Fortuitously, Last Word’s presenter, Matthew Bannister, had been among a small audience invited to see Prince at the BBC Radio Theatre in 1993.

We heard archive of the singer walking on to the stage that night and saying tenderly to the crowd: “Don’t worry, I won’t hurt you,” and then playing so rambunctiously, while doubtless wearing a cheerful little hat (he did often make everybody else look like the Traveling Wilburys), that the whole event “interrupted Radio 3’s broadcast next door”. News hadn’t yet filtered through of the reality of his life aged 57: that his hips were killing him, that he was frequently vomitous with stage fright (I also have it on good authority, btw, that he loved Coronation Street). Instead, mention was made of how prolific he was: all the rumoured ­unperformed songs, thousands of them falling off him like seeds, like Schubert, a whole ocean of stuff.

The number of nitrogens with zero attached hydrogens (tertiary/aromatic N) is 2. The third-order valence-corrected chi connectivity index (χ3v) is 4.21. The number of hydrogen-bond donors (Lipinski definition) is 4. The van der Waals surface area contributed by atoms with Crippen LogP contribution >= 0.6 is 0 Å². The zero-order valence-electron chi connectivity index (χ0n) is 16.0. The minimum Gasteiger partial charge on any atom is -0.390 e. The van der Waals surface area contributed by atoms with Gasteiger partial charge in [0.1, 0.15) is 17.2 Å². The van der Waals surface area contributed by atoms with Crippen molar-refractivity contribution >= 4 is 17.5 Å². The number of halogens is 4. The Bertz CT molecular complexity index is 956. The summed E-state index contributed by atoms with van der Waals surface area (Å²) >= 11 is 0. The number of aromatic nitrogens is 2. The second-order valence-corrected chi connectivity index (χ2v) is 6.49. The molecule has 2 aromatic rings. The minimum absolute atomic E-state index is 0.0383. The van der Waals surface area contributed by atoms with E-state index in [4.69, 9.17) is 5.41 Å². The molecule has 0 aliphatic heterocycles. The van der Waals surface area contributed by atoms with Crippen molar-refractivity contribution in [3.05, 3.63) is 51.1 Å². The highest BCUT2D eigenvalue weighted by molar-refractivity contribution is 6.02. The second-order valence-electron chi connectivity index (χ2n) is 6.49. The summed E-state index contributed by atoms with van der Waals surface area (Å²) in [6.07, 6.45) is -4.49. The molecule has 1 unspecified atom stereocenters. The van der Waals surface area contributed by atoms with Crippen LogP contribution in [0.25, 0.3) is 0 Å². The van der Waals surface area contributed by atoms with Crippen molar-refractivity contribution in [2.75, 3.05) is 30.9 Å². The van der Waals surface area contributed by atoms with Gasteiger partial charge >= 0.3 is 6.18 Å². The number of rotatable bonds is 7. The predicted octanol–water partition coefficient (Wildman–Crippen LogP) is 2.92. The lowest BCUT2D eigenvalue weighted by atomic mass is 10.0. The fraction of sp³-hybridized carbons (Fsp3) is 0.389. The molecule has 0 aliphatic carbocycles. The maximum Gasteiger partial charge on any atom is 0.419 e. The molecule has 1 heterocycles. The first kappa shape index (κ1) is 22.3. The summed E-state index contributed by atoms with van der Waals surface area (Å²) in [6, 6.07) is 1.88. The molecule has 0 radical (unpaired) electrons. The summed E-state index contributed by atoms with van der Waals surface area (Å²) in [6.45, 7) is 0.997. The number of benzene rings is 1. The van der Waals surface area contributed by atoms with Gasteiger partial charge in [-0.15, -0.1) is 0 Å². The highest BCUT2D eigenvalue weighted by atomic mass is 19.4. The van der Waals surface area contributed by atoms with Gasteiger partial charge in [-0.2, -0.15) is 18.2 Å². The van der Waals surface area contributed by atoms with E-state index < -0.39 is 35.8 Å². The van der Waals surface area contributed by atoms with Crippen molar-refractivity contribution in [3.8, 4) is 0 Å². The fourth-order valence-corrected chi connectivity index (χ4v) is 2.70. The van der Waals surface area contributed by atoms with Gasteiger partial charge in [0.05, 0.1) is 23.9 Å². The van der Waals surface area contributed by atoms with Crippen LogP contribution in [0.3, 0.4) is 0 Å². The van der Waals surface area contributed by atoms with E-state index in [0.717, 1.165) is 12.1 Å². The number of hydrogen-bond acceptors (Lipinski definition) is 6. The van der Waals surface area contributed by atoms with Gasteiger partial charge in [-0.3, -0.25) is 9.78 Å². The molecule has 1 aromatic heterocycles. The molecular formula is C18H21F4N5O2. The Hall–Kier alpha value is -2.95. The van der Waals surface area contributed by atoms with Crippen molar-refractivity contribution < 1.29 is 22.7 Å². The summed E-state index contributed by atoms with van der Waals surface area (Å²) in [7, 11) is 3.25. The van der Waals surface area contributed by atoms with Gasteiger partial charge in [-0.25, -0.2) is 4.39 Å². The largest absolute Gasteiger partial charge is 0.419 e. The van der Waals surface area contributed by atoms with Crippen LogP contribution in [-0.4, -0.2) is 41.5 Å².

A little later in the same programme, the item on Victoria Wood was as memorable, simply offering close analysis of the various key changes in her song “Let’s Do It” and pointing out the ways in which Wood’s influences as a songwriter were as much jazz as music hall. Both obits – by accident as much as design – underlined forcefully just how awed and attracted we are as human beings to those who can put lyrics and a tune together and play. The ne plus ultra of art.

It’s quite a programme to be working on right now, I suggest to Couper: that strange sensation of watching an odometer moving jerkily. She sighs. “We’re just about holding on,” she nods. “That’s how we feel most weeks at the moment.” 

Antonia Quirke is an author and journalist. She is a presenter on The Film Programme and Pick of the Week (Radio 4) and Film 2015 and The One Show (BBC 1). She writes a column on radio for the New Statesman.

This article first appeared in the 28 April 2016 issue of the New Statesman, The new fascism